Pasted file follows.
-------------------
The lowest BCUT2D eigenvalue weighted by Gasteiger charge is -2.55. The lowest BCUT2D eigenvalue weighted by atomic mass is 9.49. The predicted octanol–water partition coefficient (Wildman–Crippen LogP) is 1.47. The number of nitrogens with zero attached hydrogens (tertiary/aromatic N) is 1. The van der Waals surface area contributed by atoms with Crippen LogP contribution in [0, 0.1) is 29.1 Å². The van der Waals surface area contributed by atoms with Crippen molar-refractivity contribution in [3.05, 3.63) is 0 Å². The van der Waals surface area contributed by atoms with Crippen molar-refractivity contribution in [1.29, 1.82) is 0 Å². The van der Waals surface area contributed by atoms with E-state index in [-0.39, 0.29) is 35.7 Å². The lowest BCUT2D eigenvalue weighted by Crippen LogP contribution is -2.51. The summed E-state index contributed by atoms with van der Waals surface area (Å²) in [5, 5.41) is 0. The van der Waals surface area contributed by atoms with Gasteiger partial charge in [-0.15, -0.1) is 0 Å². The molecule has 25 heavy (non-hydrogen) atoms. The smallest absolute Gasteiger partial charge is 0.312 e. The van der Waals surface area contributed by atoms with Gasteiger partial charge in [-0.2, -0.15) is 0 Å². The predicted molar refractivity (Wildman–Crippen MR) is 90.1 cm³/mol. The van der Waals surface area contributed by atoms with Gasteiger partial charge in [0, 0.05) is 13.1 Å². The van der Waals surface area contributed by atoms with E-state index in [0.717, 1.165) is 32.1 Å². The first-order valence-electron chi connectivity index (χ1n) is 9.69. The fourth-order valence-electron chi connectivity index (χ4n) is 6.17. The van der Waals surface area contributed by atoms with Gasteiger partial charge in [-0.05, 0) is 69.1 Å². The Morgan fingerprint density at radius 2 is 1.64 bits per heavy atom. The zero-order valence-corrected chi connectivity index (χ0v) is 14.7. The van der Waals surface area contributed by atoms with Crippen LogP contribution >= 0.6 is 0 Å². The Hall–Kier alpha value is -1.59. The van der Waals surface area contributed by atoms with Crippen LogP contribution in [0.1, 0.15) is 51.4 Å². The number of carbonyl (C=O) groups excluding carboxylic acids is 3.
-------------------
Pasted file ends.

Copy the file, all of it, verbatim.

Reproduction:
The lowest BCUT2D eigenvalue weighted by Gasteiger charge is -2.55. The lowest BCUT2D eigenvalue weighted by atomic mass is 9.49. The predicted octanol–water partition coefficient (Wildman–Crippen LogP) is 1.47. The number of nitrogens with zero attached hydrogens (tertiary/aromatic N) is 1. The van der Waals surface area contributed by atoms with Crippen LogP contribution in [0, 0.1) is 29.1 Å². The van der Waals surface area contributed by atoms with Crippen molar-refractivity contribution in [3.05, 3.63) is 0 Å². The van der Waals surface area contributed by atoms with Crippen molar-refractivity contribution in [1.29, 1.82) is 0 Å². The van der Waals surface area contributed by atoms with E-state index in [-0.39, 0.29) is 35.7 Å². The lowest BCUT2D eigenvalue weighted by Crippen LogP contribution is -2.51. The summed E-state index contributed by atoms with van der Waals surface area (Å²) in [5, 5.41) is 0. The van der Waals surface area contributed by atoms with Gasteiger partial charge in [-0.15, -0.1) is 0 Å². The molecule has 25 heavy (non-hydrogen) atoms. The smallest absolute Gasteiger partial charge is 0.312 e. The van der Waals surface area contributed by atoms with Gasteiger partial charge in [-0.2, -0.15) is 0 Å². The predicted molar refractivity (Wildman–Crippen MR) is 90.1 cm³/mol. The van der Waals surface area contributed by atoms with Gasteiger partial charge in [0, 0.05) is 13.1 Å². The van der Waals surface area contributed by atoms with E-state index in [0.717, 1.165) is 32.1 Å². The first-order valence-electron chi connectivity index (χ1n) is 9.69. The fourth-order valence-electron chi connectivity index (χ4n) is 6.17. The van der Waals surface area contributed by atoms with Gasteiger partial charge in [-0.05, 0) is 69.1 Å². The Morgan fingerprint density at radius 2 is 1.64 bits per heavy atom. The zero-order valence-corrected chi connectivity index (χ0v) is 14.7. The van der Waals surface area contributed by atoms with Crippen LogP contribution >= 0.6 is 0 Å². The Hall–Kier alpha value is -1.59. The van der Waals surface area contributed by atoms with Crippen LogP contribution in [0.1, 0.15) is 51.4 Å². The number of carbonyl (C=O) groups excluding carboxylic acids is 3.